Understanding the ramifications of the potentialities of Disco’tute slogan-speak, we see the dangers of ignorant religious zealots with just enough of the wrong information to make themselves a total embarrassment: “scrambled DNA molecules”.Now for the special treatment that must be given to your claim that someone, unnamed, but alluded to as "some joker talking out his ass". . . .Probably just some joker talking out of his ass.......
Who could that be?
I know someone who said that "mutations are not able to add new information to the genome", namely, Ringtone. I don't know of anyone but you, Toddsterpatriot, who said that "mutations can never add new information".
Huh. Those two statements do not appear to be the same. Maybe they don't have the same meaning. I wonder what the possible difference in meaning could be.
Just kidding. As one who is versed in the pertinent potentialities of the genome, as one who knows that the term gene is used in two different ways (to denote a piece of DNA that codes for a protein or codes for a trait), and as one who has studied the models of gene duplication per evolutionary theory: I understand that previously nonexistent expressions (or traits) can arise in populations due to preexisting, albeit, latently embedded information.
Is this new information? Well, it's new information as expressively realized in any given population and is likely to be preserved if it's significantly adaptive.
Which brings us to the other half of my post in the above that someone disregarded . . . or did someone who talks out of his ass fail to grasp the ramifications?
There's that catch 22 again. It depends how one defines new information.In this wise, evolutionists point to some previously unexpressed traits as signs of new information, but our understanding of genomes is still in its infancy. A growing body of evidence shows that inherently original genetic algorithms in genomes cause changes in genetic information or even create information de novo, and shows that inherently original information in a compressed form within genomes can become decompressed and be seen as new. In fact, it seems to me that the changes induced by the latter are not mutations at all, but built-in or preprogrammed alterations of adaptability.I sense the presence of an intelligent designer in the background. How about you? Also, the built-in alternatives of homologous recombination effected by crossover events can produce existentially new traits, and these nonrandom events would be indistinguishable from mutations sans the sequencing of the pertinent pieces of DNA .Evolutionists point to adaptive immunity as an example of new genes (or traits) created by mutation, but this actually entails a mechanism that scrambles DNA modules to generate antibodies for antigens only. These changes occur in a controlled manner, affecting a limited number of genes in a limited subset of cells that are only a part of the immune system. These changes are not heritable.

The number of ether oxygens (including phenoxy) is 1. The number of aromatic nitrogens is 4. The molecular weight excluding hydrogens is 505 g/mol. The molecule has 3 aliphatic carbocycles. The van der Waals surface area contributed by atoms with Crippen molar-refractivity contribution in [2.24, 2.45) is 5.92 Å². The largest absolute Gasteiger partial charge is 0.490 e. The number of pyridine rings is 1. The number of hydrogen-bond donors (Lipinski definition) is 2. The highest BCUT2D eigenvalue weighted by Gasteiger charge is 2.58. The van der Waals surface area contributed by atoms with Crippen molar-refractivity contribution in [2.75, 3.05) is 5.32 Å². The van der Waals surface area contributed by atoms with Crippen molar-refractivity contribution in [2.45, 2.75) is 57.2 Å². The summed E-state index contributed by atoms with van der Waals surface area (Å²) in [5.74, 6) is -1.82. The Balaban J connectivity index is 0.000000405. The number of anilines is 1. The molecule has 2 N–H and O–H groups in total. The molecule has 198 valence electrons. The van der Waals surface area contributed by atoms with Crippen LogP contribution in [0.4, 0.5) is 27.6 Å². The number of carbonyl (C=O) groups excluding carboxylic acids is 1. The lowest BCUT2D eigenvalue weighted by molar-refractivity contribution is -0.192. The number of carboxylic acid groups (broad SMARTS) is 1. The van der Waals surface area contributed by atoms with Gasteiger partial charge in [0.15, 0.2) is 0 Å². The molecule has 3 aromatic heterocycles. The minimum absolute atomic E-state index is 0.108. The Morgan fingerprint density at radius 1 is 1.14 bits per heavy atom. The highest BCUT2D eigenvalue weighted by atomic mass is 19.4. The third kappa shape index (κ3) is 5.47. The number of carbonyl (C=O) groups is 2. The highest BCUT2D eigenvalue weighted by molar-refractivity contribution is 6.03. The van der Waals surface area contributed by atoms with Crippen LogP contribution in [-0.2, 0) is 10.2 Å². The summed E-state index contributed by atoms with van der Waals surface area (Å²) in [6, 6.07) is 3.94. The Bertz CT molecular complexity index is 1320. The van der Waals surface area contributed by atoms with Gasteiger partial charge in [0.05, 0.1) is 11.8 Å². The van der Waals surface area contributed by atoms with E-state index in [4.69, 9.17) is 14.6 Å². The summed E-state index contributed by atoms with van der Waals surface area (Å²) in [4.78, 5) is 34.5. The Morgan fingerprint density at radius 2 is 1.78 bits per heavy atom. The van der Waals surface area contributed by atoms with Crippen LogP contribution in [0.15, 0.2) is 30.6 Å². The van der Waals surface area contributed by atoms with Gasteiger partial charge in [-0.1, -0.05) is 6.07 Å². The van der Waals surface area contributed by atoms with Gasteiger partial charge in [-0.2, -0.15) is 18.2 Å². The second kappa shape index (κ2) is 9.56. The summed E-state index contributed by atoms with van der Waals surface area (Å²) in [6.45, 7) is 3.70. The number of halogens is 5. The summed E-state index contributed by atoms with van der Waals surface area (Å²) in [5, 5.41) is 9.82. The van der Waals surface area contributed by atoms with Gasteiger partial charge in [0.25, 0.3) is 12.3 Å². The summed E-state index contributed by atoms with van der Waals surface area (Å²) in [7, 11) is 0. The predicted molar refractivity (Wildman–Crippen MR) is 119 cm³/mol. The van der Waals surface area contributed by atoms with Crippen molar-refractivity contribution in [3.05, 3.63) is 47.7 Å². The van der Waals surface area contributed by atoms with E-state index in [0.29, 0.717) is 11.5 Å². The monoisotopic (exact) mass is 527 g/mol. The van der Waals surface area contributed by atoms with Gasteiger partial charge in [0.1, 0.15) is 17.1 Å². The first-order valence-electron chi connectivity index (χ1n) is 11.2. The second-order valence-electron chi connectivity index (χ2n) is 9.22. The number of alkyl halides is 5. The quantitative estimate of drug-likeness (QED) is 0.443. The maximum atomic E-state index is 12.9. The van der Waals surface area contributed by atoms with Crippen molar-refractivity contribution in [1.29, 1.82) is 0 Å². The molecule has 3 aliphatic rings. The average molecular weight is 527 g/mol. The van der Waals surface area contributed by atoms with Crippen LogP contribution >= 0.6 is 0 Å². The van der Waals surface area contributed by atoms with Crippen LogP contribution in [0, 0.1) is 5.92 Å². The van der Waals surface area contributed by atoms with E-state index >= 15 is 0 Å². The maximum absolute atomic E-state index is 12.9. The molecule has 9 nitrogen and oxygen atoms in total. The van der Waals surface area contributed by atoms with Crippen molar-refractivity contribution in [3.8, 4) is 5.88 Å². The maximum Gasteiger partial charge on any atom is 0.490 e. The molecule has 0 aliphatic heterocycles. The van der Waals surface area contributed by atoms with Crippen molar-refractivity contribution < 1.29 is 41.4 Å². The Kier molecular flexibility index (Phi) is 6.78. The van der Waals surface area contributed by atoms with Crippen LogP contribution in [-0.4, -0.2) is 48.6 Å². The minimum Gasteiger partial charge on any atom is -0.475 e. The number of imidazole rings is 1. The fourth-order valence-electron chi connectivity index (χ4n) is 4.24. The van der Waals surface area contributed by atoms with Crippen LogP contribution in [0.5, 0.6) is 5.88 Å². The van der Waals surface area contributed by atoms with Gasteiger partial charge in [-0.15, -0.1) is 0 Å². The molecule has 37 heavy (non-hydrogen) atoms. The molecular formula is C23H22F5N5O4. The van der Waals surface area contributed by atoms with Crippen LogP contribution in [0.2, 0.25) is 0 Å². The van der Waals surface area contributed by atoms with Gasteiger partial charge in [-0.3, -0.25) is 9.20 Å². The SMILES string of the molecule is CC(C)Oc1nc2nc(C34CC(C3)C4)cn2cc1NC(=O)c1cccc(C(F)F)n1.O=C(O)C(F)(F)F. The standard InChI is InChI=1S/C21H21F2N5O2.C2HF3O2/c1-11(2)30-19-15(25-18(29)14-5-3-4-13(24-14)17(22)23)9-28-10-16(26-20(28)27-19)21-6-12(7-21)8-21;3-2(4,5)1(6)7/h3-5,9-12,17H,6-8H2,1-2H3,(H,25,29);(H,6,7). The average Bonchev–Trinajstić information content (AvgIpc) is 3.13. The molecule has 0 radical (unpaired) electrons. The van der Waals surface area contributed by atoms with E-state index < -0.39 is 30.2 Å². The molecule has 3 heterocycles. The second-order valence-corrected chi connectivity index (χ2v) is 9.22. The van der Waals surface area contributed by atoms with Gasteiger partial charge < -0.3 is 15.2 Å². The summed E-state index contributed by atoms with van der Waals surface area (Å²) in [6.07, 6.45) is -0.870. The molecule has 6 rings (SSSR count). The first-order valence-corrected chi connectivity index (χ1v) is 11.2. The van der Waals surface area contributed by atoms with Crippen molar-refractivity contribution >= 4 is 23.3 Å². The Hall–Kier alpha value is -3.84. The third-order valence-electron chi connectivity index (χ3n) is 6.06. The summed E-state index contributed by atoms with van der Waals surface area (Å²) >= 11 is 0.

It’s just too funny.